Further, these new technologies may also raise moral or ethical concerns, even if it is not technically illegal. As the populace becomes more aware with how data sharing can impact their day-to-day lives, individuals are less open about sharing data where they do not derive a direct benefit from the sharing. Further, users will frequently cease use of a client’s product or services if users feel like they are a commodity instead of a valued customer. If the technology does not pass the “sniff test” and has an uncertain future in where the law is going, the client should be respectfully counseled about the risks.
Another consideration when evaluating rapidly changing practice areas is to not just consider the law today, but what the law may look like in the near future. Clients frequently turn to attorneys to advise on the legalities of new ventures or developments. What may be legal now could be restricted or restrained in unprofitable ways by the time the project is complete, so an effective lawyer will consider whether upcoming possible changes in the law should influence the attorney’s advice. To do this, the lawyer should stay up to date on legal developments affecting their clients’ industries and locations through daily legal publications, listserv emails, client alert aggregators, and strategic CLE attendance.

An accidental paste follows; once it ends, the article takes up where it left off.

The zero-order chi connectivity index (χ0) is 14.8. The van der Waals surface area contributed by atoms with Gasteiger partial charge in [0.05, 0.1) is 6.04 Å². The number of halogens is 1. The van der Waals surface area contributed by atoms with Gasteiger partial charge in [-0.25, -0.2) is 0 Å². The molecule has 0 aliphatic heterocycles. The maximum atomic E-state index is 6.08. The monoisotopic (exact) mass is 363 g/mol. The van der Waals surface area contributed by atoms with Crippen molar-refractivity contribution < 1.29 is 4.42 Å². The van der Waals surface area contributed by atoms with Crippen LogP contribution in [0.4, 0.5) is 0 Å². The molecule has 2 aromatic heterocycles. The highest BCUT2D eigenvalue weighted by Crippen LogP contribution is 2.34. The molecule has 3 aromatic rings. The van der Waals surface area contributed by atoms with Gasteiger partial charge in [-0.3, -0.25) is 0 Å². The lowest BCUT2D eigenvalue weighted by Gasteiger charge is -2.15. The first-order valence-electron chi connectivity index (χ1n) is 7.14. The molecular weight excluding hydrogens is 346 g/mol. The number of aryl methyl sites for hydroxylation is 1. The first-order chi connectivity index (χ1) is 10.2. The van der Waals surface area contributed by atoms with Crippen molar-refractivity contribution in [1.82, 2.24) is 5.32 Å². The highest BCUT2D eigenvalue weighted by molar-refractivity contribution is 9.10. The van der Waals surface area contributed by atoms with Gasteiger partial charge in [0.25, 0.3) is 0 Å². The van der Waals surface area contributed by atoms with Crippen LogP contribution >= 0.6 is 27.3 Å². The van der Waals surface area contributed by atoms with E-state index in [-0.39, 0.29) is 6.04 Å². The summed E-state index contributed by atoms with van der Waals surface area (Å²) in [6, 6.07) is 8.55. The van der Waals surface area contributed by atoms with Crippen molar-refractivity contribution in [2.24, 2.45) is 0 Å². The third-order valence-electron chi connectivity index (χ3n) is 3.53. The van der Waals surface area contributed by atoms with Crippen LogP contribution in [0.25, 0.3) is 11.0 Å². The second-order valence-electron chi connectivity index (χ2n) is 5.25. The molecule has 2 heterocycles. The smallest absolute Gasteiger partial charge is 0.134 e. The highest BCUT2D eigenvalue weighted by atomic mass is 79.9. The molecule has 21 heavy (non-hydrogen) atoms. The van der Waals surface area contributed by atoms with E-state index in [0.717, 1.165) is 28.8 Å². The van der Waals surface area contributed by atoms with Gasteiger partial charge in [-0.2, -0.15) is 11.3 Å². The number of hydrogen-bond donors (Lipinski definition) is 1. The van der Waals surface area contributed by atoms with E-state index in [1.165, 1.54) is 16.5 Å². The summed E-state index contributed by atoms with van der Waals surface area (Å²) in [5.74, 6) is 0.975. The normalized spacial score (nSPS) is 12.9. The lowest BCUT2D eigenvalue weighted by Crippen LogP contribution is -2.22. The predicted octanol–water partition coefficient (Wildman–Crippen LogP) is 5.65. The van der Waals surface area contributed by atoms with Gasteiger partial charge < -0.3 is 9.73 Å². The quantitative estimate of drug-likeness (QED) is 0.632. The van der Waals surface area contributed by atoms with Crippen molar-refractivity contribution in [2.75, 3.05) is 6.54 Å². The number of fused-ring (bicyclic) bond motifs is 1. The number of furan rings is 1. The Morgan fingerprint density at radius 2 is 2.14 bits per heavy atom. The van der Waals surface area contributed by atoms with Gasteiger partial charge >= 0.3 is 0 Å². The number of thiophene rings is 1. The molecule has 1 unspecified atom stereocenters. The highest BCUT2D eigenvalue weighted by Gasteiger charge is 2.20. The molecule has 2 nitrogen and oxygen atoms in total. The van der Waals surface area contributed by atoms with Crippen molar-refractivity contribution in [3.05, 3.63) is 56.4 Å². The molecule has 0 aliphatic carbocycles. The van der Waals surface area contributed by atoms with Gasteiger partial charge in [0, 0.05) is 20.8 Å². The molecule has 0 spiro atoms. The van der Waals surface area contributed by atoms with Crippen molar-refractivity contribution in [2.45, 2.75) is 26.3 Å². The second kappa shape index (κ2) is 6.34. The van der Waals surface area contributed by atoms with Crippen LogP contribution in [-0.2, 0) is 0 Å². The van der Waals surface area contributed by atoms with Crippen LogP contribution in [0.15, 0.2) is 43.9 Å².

Lawyers may also learn to anticipate changes in emerging areas of law by keying in on regulator awareness and regulator interest. For practitioners working on a state or local level, investing time in developing professional relationships with regulators can pay dividends in the future. Lawyers gain valuable insights into what regulators and enforcement agencies care about, where the lawyer’s client can push the boundaries, and—importantly—which categories of client conduct will catch the enforcement agencies’ eye. Developing business relationships with the policymakers and regulators on a federal level may be more challenging for lawyers beginning to devolve into emerging areas of law. Lawyers concerned with predicting changes on the federal level should monitor Congressional hearings, committee meetings, and reach out to the lawyers they already know to request introductions to the federal agencies and lobbyists in the field.